I have a feeling that my camera isn't metering as well as it used to, and I think it is now over exposing by about a stop. Whilst this can be counteracted by using exposure compensation, it's not a critical issue; but how can I check the calibration of the inbuilt metering?
I'd suggest to take an image of evenly lit area without details (wrong focus is a great way to reduce details) and check the histogram. You should see a peak in the center or just a bit left from the center if your meter is correct (left image on the example below, default exposure) and more to the right if your camera overexposes as you suspect (right image on the example below, overexposed 1 stop).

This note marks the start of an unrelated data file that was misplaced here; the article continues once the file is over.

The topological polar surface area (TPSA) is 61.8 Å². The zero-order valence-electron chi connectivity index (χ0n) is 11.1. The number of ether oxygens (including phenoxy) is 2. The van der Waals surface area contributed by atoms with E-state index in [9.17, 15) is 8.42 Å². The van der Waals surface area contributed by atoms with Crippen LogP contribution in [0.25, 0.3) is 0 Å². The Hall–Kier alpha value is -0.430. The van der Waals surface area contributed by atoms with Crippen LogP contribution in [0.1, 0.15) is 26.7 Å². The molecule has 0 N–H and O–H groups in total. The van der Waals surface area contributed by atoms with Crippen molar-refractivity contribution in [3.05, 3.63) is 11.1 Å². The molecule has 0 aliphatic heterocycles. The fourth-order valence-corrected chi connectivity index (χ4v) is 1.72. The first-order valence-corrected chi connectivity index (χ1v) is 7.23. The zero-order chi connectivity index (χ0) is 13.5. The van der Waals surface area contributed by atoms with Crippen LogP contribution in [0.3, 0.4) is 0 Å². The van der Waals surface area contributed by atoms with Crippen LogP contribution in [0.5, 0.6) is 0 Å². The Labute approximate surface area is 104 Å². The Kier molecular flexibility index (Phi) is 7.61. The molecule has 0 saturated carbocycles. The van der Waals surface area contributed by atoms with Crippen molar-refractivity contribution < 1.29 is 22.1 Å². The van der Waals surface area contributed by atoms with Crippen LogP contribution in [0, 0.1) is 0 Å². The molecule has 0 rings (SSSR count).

If you have control the light, the easiest way to do it would probably be to compare the camera meter against a hand-held meter and see if they agree or not. Your other option would be to take it in for servicing and have them check it with their computerized gear.
You could try following the "Sunny 16" rule to determine the correct metering during bright midday sunlight. The rule generally follows as such:
1/ISO shutter @ f/16 aperture = bright daylight, distinct shadows, midtoned subject
If your ISO setting is 100, you would use a shutter speed of 1/100. Take a shot, then compare that shot to one metered by your camera under the same conditions. Under aperture priority mode, your camera should choose a shutter speed of 1/100, maybe 1/125. Under shutter priority mode, your camera should choose an aperture of f/16, or maybe +/- 1/3 of a stop.